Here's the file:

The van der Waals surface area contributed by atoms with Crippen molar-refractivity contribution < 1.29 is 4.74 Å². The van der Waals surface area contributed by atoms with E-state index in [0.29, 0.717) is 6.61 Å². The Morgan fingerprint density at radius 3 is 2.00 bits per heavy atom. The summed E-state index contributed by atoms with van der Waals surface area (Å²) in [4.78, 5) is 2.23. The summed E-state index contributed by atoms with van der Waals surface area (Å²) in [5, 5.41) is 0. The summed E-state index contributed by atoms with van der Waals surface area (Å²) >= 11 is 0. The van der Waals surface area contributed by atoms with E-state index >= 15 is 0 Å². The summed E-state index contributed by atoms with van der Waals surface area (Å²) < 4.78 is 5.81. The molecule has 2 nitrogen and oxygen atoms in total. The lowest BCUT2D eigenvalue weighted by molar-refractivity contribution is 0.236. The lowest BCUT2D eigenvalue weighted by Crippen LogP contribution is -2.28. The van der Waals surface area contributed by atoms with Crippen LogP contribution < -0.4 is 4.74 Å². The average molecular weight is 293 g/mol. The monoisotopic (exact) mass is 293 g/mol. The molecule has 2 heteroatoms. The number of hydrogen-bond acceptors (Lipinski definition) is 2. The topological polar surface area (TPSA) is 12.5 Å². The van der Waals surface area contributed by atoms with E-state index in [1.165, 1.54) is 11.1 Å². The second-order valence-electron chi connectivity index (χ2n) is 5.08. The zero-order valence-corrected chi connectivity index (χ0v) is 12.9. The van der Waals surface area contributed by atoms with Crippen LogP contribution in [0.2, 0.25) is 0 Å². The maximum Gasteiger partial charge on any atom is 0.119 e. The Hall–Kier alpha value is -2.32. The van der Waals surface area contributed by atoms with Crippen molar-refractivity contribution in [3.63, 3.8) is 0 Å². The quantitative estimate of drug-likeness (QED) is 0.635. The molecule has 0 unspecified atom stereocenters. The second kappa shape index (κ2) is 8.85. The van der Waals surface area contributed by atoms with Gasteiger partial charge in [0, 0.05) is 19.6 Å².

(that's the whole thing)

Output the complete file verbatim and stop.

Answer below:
The van der Waals surface area contributed by atoms with Crippen molar-refractivity contribution < 1.29 is 4.74 Å². The van der Waals surface area contributed by atoms with E-state index in [0.29, 0.717) is 6.61 Å². The Morgan fingerprint density at radius 3 is 2.00 bits per heavy atom. The summed E-state index contributed by atoms with van der Waals surface area (Å²) in [4.78, 5) is 2.23. The summed E-state index contributed by atoms with van der Waals surface area (Å²) in [5, 5.41) is 0. The summed E-state index contributed by atoms with van der Waals surface area (Å²) >= 11 is 0. The van der Waals surface area contributed by atoms with E-state index >= 15 is 0 Å². The summed E-state index contributed by atoms with van der Waals surface area (Å²) < 4.78 is 5.81. The molecule has 2 nitrogen and oxygen atoms in total. The lowest BCUT2D eigenvalue weighted by molar-refractivity contribution is 0.236. The lowest BCUT2D eigenvalue weighted by Crippen LogP contribution is -2.28. The van der Waals surface area contributed by atoms with Crippen LogP contribution < -0.4 is 4.74 Å². The average molecular weight is 293 g/mol. The monoisotopic (exact) mass is 293 g/mol. The molecule has 2 heteroatoms. The number of hydrogen-bond acceptors (Lipinski definition) is 2. The topological polar surface area (TPSA) is 12.5 Å². The van der Waals surface area contributed by atoms with E-state index in [1.165, 1.54) is 11.1 Å². The second-order valence-electron chi connectivity index (χ2n) is 5.08. The zero-order valence-corrected chi connectivity index (χ0v) is 12.9. The van der Waals surface area contributed by atoms with Crippen LogP contribution in [0.2, 0.25) is 0 Å². The maximum Gasteiger partial charge on any atom is 0.119 e. The Hall–Kier alpha value is -2.32. The van der Waals surface area contributed by atoms with Crippen molar-refractivity contribution in [3.63, 3.8) is 0 Å². The quantitative estimate of drug-likeness (QED) is 0.635. The molecule has 0 unspecified atom stereocenters. The second kappa shape index (κ2) is 8.85. The van der Waals surface area contributed by atoms with Gasteiger partial charge in [0, 0.05) is 19.6 Å².